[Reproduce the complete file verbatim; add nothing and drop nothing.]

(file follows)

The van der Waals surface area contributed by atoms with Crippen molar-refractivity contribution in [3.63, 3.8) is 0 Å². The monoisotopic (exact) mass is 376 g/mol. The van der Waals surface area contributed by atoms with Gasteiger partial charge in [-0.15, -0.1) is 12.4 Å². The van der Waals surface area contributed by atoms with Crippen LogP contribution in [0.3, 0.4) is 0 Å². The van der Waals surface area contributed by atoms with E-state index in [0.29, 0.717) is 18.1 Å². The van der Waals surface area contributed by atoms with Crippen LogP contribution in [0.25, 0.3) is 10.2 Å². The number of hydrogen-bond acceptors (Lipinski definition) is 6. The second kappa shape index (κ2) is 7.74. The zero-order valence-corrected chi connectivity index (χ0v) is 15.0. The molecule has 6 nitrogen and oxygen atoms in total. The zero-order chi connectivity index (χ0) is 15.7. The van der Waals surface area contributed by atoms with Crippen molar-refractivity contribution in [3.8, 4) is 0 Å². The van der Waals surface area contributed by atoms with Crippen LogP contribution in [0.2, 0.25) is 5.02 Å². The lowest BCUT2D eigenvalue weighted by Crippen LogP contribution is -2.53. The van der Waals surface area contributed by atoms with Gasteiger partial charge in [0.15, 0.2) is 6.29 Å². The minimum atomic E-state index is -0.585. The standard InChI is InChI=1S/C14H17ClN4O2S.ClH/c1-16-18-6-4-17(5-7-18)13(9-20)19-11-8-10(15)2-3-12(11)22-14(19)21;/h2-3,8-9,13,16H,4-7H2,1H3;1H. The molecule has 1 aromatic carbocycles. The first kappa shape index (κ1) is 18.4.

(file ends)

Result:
The van der Waals surface area contributed by atoms with Crippen molar-refractivity contribution in [3.63, 3.8) is 0 Å². The monoisotopic (exact) mass is 376 g/mol. The van der Waals surface area contributed by atoms with Gasteiger partial charge in [-0.15, -0.1) is 12.4 Å². The van der Waals surface area contributed by atoms with Crippen LogP contribution in [0.3, 0.4) is 0 Å². The van der Waals surface area contributed by atoms with E-state index in [0.29, 0.717) is 18.1 Å². The van der Waals surface area contributed by atoms with Crippen LogP contribution in [0.25, 0.3) is 10.2 Å². The number of hydrogen-bond acceptors (Lipinski definition) is 6. The second kappa shape index (κ2) is 7.74. The zero-order valence-corrected chi connectivity index (χ0v) is 15.0. The molecule has 6 nitrogen and oxygen atoms in total. The zero-order chi connectivity index (χ0) is 15.7. The van der Waals surface area contributed by atoms with Crippen molar-refractivity contribution in [3.8, 4) is 0 Å². The van der Waals surface area contributed by atoms with Crippen LogP contribution in [0.2, 0.25) is 5.02 Å². The lowest BCUT2D eigenvalue weighted by Crippen LogP contribution is -2.53. The van der Waals surface area contributed by atoms with Gasteiger partial charge in [0.15, 0.2) is 6.29 Å². The minimum atomic E-state index is -0.585. The standard InChI is InChI=1S/C14H17ClN4O2S.ClH/c1-16-18-6-4-17(5-7-18)13(9-20)19-11-8-10(15)2-3-12(11)22-14(19)21;/h2-3,8-9,13,16H,4-7H2,1H3;1H. The molecule has 1 aromatic carbocycles. The first kappa shape index (κ1) is 18.4.